Beth Bryan, PharmD, is the owner Surgoinsville Pharmacy in Surgoinsville, Tennessee. Amber Suthers, CPhT, MSAH, is the clinical services manager at Surgoinsville Pharmacy. They explained how the COVID-19 change packages were implemented in their community pharmacy.

“Simple, easy-to-follow directions were provided that we could apply to different scenarios,” Suthers said.

The change packages provide helpful information on ways to protect both the staff and community. Bryan and her team worked with safety supply companies to obtain sufficient personal protective equipment, and temporarily converted to a closed-door setup, with patients using the drive-thru window to drop off and pick up prescriptions.

Suthers emphasized that the change packages allowed for gradual integration.

“After becoming comfortable with alternate prescription processing, delivery methods, sanitizing, and proper PPE procedures from change package number 1, which also guided us in forming our testing protocols for COVID-19, we implemented change package number 2.”

Change package number 2, Suthers explained, was very thorough and walked the pharmacy team through the triage process to determine the need for COVID-19 testing, including how to screen patients, obtain a history, document in the eCare plan, and follow up with the patient regarding test results.

Curbside testing was also set up by the staff—they have already tested several dozen patients, who are grateful for the service and the quick turnaround time for results. The team feels comfortable performing the tests, because they take all appropriate precautions.

Although more than 500 pharmacies enrolled with CPESN were involved with the change packages, FtP coaches made themselves available to help any community pharmacy that needed help navigating various scenarios. Clifton shares that the feedback from coaches and leaders was inspiring, and everyone appreciated the support from the FtP team.

Bryan emphasized that with the Flip the Pharmacy program, “the most crucial part of success is that everyone has to be involved—don’t put it all on one person. Everyone has to know why the program is important for it to work, because any person on the team can pick up a patient problem, not just the pharmacist.”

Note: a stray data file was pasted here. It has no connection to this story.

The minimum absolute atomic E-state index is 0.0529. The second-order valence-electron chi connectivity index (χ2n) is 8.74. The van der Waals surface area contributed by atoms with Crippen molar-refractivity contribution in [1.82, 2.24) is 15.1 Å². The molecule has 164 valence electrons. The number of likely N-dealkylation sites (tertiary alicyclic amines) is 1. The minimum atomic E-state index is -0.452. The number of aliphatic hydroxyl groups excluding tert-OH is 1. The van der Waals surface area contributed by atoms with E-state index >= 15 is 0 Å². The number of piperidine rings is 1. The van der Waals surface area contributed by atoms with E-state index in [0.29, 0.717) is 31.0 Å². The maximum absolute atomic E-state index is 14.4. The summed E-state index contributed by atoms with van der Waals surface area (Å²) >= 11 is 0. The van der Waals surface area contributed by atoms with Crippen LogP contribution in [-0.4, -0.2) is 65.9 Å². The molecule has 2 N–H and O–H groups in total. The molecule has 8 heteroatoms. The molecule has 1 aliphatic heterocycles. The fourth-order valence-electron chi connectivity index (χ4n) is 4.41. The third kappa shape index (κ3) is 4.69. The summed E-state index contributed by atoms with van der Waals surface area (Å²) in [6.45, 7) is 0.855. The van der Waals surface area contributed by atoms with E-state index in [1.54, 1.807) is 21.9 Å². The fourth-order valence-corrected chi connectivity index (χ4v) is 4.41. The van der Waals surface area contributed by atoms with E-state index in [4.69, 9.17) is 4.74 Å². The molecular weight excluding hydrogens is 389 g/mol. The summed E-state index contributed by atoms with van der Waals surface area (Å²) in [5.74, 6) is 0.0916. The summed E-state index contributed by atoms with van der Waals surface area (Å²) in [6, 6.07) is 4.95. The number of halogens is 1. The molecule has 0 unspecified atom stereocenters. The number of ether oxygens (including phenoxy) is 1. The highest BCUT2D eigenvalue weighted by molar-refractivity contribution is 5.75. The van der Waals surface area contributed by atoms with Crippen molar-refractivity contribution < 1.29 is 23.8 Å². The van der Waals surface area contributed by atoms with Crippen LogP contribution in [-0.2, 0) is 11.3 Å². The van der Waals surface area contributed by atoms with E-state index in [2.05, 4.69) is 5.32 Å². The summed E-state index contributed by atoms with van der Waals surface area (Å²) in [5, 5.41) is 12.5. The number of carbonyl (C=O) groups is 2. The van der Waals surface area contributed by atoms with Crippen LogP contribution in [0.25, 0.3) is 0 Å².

Bryan shared a story of a technician saving a patient’s life. The technician noticed that the patient was picking up sublingual nitroglycerin several times a month, and it turned out that the patient had a blockage. Bryan and Suthers said they enjoy participating in the Flip the Pharmacy program.

“It is broken down into manageable small changes each month, so that after two years, you completely transform your pharmacy to a practice that focuses on patient outcomes instead of primarily filling prescriptions,” Bryan said.

Bryan credits collaboration as being a key part of the pharmacy’s success with FtP.

“It has been inspiring to watch the little changes in the pharmacy practices each month lead to changes in patient behaviors and changes in patient outcomes including reductions in blood pressures and other clinical measures,” she said.

Bryan’s call to action: “continue collaborating with other pharmacists, pharmacies, other health care providers, and members of your communities. Everyone working together in collaboration makes all the difference.”